I have shoulder problems for life from playing the cello and throwing mail for 30 years at the post office.
You may be tensing up your upper back and shoulders when you play, especially when playing up high. I sometimes do this, and its always unconciously; my teachers have always scolded me on this, as it can develop into more serious problems. Before every practice, try stretching out your entire body (even your legs and feet!) and pay attention to your body,
Arnica will relieve pain, but in my experience it does not correct anything. I am having good results with Blue Emu, which contains glucosamine, chondroitin, msm, collagen, allantoin, etc. It absorbs quickly and deeply. I recommend seeing a doctor who will use ultrasound to examine your shoulders and read exactly what is happening in there. My doctor is called an ultrasound radiologist, doing investigative ultrasound therapy. He can see pockets of inflammation, scar tissue, whatever, and if you need a cortisone injection or lidocaine, he can see exactly where to put it with the ultrasound image.
I have found that setting my bench in front of an open door, and reaching behind me to hold the doorknobs is the perfect stretch for my shoulders. You have to hold a stretching position for more than 30 seconds for the fibers to loosen.
The Blue Emu has helped prevent my tennis elbow from recurring after flare-ups. Exercise, unfortunately, can exacerbate all these problems. I have had very little help from most physical therapists. Some are okay. A good massage can do wonders. Also a sensitive and skilled trainer. “Body Workers” can seem to get too much into their personal theories and interpretations of what you are experiencing, and color it with emotions, so I don’t automatically recommend that approach. There are movement coaches like Feldenkrais or Alexander that may help.
Changing your bench, lowering it for a while may provide some relief. Make sure your shoulders aren’t raised or hunched at all. Even when they are down, it’s amazing how tense they can be. A muscle relaxer like baclofen can also be helpful, along with any kind of anti-inflammatory medicine you can tolerate. It may not be serious if you are young, but if you don’t get to the bottom of this, it can become chronic and a real problem in the future. I don’t think diet is the issue. You can also be terribly stiff from a build-up of lactic acid in your muscles from heavy use without massage. Massage will clear that up.
As another petite harpist, be sure you’re sitting high enough (wear high heels if you have trouble reaching the A pedal) so the harp isn’t putting too much weight on you. Every harp has a balance point, and you want to sit just a bit behind that so it doesn’t fall forward. Then imagine yourself in one of those adjustable car seats that moves up, down, back and forth. You need to find the best place for you to sit that is high enough for normal playing position (so your outstretched arms are approximately in the middle of the strings), low enough to reach the pedals, and close enough to the harp so its weight is balanced on your shoulder, but not so close you feel like it’s going to get away from you. When you’re small, it’s tough to find that spot. An adjustable bench is very important.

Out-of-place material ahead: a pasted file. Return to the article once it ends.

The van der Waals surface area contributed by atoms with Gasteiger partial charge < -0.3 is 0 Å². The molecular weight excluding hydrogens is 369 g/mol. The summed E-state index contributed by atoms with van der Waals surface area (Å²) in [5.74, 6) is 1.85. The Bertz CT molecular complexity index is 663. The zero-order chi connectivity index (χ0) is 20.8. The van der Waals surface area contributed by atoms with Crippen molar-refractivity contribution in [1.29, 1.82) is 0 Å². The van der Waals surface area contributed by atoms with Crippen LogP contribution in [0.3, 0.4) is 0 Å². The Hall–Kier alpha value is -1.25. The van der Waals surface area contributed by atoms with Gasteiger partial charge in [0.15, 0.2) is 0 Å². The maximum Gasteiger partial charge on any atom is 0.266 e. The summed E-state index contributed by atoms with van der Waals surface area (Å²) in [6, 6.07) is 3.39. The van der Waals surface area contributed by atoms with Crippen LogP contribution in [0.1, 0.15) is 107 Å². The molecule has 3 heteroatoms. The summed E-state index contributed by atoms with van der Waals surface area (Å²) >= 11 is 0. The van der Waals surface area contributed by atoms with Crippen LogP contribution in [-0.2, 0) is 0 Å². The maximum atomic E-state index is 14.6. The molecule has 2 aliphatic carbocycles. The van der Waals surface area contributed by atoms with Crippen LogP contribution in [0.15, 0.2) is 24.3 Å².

I’m about 5’3″, my teacher is about 5″. I’ve been taking lessons on her very large Salvi. She sits much higher than I do when she plays, even though I’m taller.
When I started playing her Salvi I was almost overwhelmed with the weight, but after quite a bit of experimentation I’ve found the right height, distance, and so on, and now the harp feels like no weight at all.
My point is that sometimes finding the appropriate balance point can be counter-intuitive. I would have been very discouraged if I had continued to play
the “heavy” harp, but now that I’ve figured this out, it’s become a non-problem.
When I was playing viola regularly I developed a partial tear of my rotator cuff,but with the intervention of an interested physical therapist, I no longer have any trouble with that either.
I saw them too — they were also directly behind the officials while they were doing the welcome speeches. I saw the pedal harp move (tip back) to be played at the end of those speeches, but I never saw anyone playing the lever harp. I wonder when it was used?
— Alice in windy Wyoming
Roger Muma posted this information on the HarpList this morning.
“I’m on digest version of the list or I might have been able to respond
sooner to Skye’s post about the opening ceremonies. The harp on stage was
Lorena’s troubadour I think that she has had for ever. The sequence of music that
she played it in was very short and the camera did not feature her at all.
It was part of the fiddling section
You should be okay with the 30, though you have to be careful about playing low in the bass and big chords. You won’t be able to place larger intervals unless your hands are big, but you can play as if you are placing, in other words, reach toward the string with the intent of playing it and pivot or leap as soon as you’ve played the lower notes and you’ll have it in time. It may be that your chords will be broken a little more slowly, but that is not a flaw. Also, your hand are capable of stretching quite a bit between the thumb and fingers, so if you do exercises for that, you will enlarge your hand and your reach. Mine has increased from a tenth to a twelfth or more.
A simple exercise for that is to play cdef 4x, cdeg 4x, cdea 4x, cdeb 4x, cdec 4x, then reverse it: gfed, gedc, gdcb, gcba, cbag.
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